Still, most of us have no business attending every argument we’re invited to. For the sake of peace and order, and barring particularly egregious circumstances (the determination of which forms the true heart of this controversy), every man should assume the legitimacy of his own government. That is, in fact, the actual praxis of the Catholic Church, which has such a preference for peace that it prefers to err on the side of legitimizing usurpers, even handing a crown to Napoleon himself. Which reminds me: I believe that someday, perhaps in the not too distant future, the question of political legitimacy will be made easier than any of us dreamed possible. In the meantime let us fight with all we have to make those “egregious circumstances” unthinkable.
– Jeff Culbreath from What’s Wrong with the World
Dear Mr. Culbreath,
You and your fellow bloggers have had a number of interesting discussions recently at your blog about what constitutes a legitimate government, how a government develops legitimacy, and how it loses legitimacy. I don’t have much to add at the moment except that I was listening this morning to the famous Catholic convert Steve Ray, who is in England right now at the famous National Shrine of Our Lady in Walsingham. He was talking about the destruction of the Catholic monastaries under Henry and the persecution of the church in general and I can’t help but think that what Henry did made his government illegitimate and worthy of rebellion. However, at the same time, whatever Henry’s faults and those around him who created the Anglican church (e.g. Cranmer), eventually the Church of England became a Christian church full of beauty and grace and part of the fabric of English life and government. In other words, it became legitimate.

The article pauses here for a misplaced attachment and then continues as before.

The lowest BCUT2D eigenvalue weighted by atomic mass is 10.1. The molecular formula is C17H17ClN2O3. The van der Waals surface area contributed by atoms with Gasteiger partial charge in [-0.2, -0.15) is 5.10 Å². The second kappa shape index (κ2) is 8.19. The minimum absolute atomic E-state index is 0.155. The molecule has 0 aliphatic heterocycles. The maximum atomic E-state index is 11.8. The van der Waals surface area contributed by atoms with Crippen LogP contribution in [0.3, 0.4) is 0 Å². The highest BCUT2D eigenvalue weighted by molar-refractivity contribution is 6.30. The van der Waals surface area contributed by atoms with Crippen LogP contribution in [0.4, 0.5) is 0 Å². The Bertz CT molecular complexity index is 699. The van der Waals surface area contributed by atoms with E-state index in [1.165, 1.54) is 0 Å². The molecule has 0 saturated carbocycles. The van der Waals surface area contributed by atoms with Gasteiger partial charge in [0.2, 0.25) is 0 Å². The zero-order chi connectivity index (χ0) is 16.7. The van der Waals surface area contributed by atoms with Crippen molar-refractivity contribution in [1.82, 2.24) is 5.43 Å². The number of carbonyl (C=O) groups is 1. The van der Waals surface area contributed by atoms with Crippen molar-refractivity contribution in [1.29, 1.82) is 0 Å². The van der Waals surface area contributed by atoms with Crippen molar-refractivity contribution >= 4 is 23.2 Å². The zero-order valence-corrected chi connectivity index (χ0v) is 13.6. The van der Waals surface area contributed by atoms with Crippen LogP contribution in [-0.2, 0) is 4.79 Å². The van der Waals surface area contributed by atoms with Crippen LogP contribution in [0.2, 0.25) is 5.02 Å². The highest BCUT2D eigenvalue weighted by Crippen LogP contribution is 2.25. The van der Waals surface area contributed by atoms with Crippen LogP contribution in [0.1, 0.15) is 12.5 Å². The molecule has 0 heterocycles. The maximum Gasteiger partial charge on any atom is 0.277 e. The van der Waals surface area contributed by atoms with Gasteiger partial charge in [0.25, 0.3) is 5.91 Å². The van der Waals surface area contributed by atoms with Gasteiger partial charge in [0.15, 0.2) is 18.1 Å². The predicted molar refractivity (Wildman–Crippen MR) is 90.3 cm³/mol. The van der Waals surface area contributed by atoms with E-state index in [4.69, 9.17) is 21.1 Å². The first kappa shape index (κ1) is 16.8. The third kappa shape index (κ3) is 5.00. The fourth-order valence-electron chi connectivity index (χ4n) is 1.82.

Now of course, the Anglican church is in some sense dying in England and the Catholic Church is making a comeback — so perhaps you are right — the Catholic response to government upheaval and turmoil should always be to work for justice within the framework of the government that exists (“render unto Caeser”) and keep in mind that our mission on Earth will always be limited in some sense to preaching Christ crucified and doing our best with the grace He gives us.